The Carlisle Magic Plus doesn't have an elite blade design but stands out for the durability of its materials and the resulting quality of construction. The fiberglass-reinforced blades are securely attached to the shaft, and this robust paddle can handle anything you throw at it. It's made of thicker plastic than almost all the other paddles we tested and is not easily susceptible to dings, scratches, or dents like those made of more fragile materials. Similarly, despite its slightly below-average blade design, we felt the Perception Outlaw was noteworthy for its robust construction, particularly given its price point.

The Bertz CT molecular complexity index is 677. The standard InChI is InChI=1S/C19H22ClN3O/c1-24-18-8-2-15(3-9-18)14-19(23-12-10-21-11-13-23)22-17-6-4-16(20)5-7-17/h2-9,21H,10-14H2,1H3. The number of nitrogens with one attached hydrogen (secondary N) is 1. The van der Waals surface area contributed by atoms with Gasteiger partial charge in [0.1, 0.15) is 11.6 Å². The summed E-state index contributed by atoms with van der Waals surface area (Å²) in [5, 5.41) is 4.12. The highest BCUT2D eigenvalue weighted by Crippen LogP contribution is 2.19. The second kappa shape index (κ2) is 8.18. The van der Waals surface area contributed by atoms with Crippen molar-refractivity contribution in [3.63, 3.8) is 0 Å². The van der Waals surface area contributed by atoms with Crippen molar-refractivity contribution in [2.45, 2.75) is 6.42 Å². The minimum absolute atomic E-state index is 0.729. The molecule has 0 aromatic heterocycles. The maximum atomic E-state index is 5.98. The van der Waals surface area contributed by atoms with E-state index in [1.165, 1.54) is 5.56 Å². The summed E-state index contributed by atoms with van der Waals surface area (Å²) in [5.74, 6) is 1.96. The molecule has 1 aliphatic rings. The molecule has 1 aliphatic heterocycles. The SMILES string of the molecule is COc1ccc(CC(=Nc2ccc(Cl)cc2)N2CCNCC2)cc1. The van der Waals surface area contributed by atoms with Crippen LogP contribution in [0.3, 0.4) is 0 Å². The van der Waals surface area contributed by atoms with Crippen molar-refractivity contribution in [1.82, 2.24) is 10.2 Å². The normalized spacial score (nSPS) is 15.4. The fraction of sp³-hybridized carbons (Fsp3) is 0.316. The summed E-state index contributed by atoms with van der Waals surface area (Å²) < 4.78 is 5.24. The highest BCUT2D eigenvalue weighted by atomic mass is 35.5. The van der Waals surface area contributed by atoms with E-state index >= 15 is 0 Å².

We relished the opportunity to put these paddles to the test in a wide variety of conditions. Using paddles ranging in quality side by side is a stark reminder of how a good paddle can make a big difference in your kayaking experience. Despite testers having different paddling backgrounds and experience levels, we unanimously agreed on all our award winners for this review. If you want to hit the water in your recreational touring kayak, our write-up will help you select the very best paddle to suit your needs. See all our top-rated paddles for all your water sports needs.
If you love getting out on the water, check out our water gear list, which features paddling gear and more. We've field-tested the best PFDs, and we've also put several types of water vessels to the test, from the best kayaks to SUPs and more transportable options like the best inflatable SUPs and inflatable kayaks. Grab your favorite life jacket, be safe, and have fun!
— Sara James